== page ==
On Monday when Justin went to leave for work, he came back into the house and exclaimed "Ice hairs! Ice hairs in the dirt!" Not surprisingly, I had no idea what the hell he was talking about until I went out a few minutes later to investigate.
I was fascinated! I took my camera out to capture them.
What were they?! I had never seen anything like them.
They looked like they had grown up out of the dirt, and did look like hairs. The clumps were made up of individual strands and were somewhat delicate.
I looked them up, and they're actually called needle ice. I think they are awesome, not just because they look cool, but because of how they form. When the temperature of the soil is above freezing and the temperature of the air is below freezing, the water underground is brought to the surface via capillary action. Capillary action "is a ability of a liquid to flow against gravity where liquid spontaneously rises in a narrow space such as a thin tube, or in porous materials such as paper..."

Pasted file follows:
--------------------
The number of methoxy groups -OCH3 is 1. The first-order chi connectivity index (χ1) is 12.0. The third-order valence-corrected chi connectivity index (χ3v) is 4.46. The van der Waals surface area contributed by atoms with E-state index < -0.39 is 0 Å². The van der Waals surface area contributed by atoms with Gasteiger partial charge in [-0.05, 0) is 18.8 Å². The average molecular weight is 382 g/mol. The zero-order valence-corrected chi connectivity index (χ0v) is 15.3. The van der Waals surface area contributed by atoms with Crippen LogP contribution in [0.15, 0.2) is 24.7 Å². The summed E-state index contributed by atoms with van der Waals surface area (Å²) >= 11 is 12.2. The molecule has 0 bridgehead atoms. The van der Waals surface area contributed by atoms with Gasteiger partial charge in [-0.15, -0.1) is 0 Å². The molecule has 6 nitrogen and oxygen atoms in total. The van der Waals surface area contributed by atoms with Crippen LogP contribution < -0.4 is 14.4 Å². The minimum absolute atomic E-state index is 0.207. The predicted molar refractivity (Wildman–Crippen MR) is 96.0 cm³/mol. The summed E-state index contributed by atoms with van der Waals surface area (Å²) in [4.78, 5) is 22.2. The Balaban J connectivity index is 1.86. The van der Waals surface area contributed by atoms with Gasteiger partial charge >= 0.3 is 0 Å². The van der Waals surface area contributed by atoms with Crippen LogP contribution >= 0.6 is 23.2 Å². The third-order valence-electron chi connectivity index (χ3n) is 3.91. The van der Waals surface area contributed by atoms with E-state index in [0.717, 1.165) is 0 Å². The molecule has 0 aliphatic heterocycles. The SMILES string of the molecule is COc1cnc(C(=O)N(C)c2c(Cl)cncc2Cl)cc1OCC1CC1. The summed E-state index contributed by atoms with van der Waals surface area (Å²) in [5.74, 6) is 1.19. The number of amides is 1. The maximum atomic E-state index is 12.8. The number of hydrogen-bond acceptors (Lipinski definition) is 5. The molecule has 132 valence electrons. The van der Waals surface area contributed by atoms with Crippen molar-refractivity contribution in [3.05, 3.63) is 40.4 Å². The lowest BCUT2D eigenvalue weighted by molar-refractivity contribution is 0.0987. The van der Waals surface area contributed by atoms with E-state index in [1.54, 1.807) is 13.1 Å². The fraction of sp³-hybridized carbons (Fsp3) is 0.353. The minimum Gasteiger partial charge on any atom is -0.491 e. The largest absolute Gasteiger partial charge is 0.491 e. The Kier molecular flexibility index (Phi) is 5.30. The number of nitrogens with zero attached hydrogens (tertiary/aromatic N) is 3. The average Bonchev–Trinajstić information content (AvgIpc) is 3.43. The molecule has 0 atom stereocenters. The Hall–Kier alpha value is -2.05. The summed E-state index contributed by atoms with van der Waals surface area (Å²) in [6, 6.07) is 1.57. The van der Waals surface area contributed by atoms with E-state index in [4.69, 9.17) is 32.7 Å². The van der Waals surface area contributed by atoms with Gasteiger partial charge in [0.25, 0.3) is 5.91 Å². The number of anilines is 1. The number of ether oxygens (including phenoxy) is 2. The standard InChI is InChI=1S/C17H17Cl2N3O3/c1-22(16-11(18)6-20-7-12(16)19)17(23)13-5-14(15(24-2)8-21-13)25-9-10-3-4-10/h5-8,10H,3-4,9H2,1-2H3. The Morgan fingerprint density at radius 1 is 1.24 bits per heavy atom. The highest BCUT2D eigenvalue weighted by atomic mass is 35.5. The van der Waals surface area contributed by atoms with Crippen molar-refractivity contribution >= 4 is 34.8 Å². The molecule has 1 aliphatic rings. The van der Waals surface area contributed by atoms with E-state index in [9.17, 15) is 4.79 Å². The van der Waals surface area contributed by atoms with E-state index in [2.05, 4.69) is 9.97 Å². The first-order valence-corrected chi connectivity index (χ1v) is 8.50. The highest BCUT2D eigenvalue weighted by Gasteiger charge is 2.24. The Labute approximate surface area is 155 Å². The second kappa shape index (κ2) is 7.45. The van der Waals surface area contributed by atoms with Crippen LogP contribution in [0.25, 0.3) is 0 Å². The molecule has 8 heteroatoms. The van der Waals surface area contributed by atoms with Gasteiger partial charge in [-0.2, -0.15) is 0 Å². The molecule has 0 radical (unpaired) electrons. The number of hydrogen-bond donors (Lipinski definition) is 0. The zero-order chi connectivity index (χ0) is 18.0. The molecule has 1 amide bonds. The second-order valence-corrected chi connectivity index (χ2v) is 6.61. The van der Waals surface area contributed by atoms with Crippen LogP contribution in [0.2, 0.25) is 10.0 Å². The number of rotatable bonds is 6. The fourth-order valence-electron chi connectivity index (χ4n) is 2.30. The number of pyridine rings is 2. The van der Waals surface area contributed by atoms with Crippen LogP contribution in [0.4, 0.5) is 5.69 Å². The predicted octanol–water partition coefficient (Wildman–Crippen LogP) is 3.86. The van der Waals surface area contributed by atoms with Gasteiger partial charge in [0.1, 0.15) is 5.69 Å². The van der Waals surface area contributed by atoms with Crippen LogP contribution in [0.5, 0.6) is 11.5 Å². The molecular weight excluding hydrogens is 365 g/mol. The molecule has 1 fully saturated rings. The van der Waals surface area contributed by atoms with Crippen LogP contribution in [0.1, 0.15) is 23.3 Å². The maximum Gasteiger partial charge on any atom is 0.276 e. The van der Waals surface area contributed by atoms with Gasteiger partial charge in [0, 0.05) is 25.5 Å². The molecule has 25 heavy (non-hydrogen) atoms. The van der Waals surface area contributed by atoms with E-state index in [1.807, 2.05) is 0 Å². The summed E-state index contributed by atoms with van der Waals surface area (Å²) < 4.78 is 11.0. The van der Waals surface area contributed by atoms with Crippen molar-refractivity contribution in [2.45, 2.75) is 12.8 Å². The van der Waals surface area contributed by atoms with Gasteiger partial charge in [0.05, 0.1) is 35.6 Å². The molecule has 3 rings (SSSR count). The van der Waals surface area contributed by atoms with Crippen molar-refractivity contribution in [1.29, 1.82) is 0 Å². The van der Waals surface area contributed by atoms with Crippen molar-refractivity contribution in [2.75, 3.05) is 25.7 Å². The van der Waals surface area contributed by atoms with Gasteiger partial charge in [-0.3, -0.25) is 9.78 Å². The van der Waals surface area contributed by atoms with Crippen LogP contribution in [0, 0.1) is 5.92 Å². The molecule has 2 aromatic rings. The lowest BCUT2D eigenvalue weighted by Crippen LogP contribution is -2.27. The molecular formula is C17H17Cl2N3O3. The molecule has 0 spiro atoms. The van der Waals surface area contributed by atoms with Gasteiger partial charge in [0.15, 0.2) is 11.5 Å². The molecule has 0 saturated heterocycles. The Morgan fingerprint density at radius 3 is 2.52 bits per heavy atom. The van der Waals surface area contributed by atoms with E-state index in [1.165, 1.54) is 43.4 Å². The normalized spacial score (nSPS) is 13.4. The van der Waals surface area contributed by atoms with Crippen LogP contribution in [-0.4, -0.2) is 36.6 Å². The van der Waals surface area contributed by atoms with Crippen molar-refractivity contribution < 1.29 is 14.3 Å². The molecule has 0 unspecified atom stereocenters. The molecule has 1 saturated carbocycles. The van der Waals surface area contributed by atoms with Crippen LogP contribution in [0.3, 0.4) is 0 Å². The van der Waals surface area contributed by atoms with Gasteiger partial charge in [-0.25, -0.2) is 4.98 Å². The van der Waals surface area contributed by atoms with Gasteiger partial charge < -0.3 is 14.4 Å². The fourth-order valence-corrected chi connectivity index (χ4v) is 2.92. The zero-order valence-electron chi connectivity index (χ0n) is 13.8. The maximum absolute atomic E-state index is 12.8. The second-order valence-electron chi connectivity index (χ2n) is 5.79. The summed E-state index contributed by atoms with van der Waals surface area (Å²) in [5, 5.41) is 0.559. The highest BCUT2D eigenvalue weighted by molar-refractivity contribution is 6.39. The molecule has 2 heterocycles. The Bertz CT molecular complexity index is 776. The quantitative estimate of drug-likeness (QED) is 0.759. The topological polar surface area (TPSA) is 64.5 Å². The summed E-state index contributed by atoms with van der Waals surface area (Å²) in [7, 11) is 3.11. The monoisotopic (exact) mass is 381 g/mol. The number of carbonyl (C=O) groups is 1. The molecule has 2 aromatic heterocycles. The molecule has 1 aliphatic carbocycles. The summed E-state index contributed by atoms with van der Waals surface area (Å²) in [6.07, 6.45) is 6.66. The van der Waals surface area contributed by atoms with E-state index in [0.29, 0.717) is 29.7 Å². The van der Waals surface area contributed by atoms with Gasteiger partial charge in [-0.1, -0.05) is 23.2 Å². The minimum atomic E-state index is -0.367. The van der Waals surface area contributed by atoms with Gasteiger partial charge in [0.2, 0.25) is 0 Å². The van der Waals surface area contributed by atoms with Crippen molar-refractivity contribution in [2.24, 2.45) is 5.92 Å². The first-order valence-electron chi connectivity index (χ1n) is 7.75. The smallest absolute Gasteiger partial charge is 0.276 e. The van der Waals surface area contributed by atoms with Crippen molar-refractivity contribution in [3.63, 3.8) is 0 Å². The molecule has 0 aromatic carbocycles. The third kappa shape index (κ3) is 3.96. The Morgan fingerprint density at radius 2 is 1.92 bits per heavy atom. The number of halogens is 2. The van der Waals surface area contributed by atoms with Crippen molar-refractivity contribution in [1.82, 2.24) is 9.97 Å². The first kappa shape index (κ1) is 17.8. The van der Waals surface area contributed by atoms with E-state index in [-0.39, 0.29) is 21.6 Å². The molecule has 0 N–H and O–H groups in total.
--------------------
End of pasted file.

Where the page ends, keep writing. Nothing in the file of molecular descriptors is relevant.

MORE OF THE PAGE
How COOL is that?! As the water reaches the surface, it freezes and when more water is drawn up it builds the needle, pushing it up out of the dirt.
Since Monday, I've noticed clumps of these in our fields where there's no grass (mole hills) and all along our driveway. I'm a little obsessed. I hope to get some more cool photos soon.
Have you seen these before?